22/06/2017 Ceramics, Upcoming
Work by such luminaries as Lucie Rie, Takeshi Yasuda, Warren Mackenzie, Shoji Hamada, Michael Cardew, Bernard Leach and John Maltby figure in the sale of a private collection of Contemporary British pottery amassed over 60 years by an enthusiast who turned his hobby into his profession.
The Ken Jones Collection of more than 120 pieces appears in our Fine Art sale to be held on July 5th and 6th 2017.
Seventy seven lots of British Studio Pottery from the private collection of potter Ken Jones (1930-2011) to be sold as part of our 5th -6th July Fine Art Sale. The collection represents more than 60 years of his devotion to the craft he loved so dearly. Fellow collectors will need to look hard for his impressed or incised ‘KJ’ maker’s mark but there are a couple. Instead, these are pots Ken purchased from makers he admired most, either after meeting them in their studios or at exhibitions. Some came from the International Ceramics Festivals in Aberystwyth, which he attended regularly. Others were from potters who were his friends or whom he invited to give demonstrations during visiting lectures. Several also came from galleries or serendipitous finds in charity shops where his knowledge and understanding of the skills needed to produce them paid dividends. However, if he confirmed subsequently that a purchase from the latter was valuable, he would return and give more money to the charity.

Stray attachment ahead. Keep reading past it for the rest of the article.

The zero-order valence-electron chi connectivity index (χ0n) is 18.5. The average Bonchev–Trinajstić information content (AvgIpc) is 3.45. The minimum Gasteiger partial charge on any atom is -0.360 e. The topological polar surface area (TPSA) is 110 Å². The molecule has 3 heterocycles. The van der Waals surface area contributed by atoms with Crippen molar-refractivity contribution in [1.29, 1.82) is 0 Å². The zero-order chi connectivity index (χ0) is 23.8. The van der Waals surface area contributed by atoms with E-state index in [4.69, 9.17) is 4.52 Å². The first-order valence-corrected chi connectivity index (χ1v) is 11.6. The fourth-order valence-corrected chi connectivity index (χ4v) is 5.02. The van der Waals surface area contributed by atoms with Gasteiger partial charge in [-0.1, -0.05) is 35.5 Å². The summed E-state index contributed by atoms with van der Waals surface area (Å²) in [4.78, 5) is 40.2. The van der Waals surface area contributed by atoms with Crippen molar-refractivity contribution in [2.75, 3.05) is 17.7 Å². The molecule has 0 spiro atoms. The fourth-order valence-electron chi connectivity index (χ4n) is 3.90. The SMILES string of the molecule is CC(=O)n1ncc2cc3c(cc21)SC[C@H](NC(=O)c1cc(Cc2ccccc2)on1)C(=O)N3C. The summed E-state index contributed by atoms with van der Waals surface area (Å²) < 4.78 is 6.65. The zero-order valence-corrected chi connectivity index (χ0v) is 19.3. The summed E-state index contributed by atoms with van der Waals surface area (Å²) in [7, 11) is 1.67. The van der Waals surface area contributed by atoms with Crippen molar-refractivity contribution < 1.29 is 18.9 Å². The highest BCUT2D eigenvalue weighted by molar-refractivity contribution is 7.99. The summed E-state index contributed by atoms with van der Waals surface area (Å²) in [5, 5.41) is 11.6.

Ken was born in Tylorstown in the Rhondda valley and studied at Cardiff College of Art, where Head of Art, the renowned artist Ceri Richards CBE, taught him painting and drawing, while his pottery teacher was the influential Frank Vining. After graduating Ken began teaching at Brynmawr Comprehensive School in Ebbw Vale, and as a lover of making things, his attention soon turned to art pottery, which he embraced with gusto. He was a founder member of South Wales Potters with Vining as honorary vice president and was their first exhibitions officer. Ken organised the first SWP exhibition in London and was also instrumental in gaining acceptance of the society’s separate identity representing Wales by the International Academy of Ceramics in Geneva for its worldwide exhibition in Istanbul. Today, South Wales Potters is one of the largest groups of professional and hobby potters and ceramicists in the UK.
Ken’s ability to inspire others led to him securing a lectureship with the West Midlands College of Education and he and his family moved to Walsall in 1968. He was subsequently appointed head of the art department and remained there until his retirement. During his time there he trained many young teachers, inspiring them by inviting artists and potters into his lessons to give demonstrations. His love of the subject also rubbed off on his son, David, who in 1986 with the aid of a grant the Princes Youth Business Trust, founded Walsall Studio Ceramics, an internationally renowned ceramics studio which produces finelt crafted bespoke pots for bonsai growers. Ken was a familiar sight helping out there in his retirement, passing on his knowledge and enthusiasm.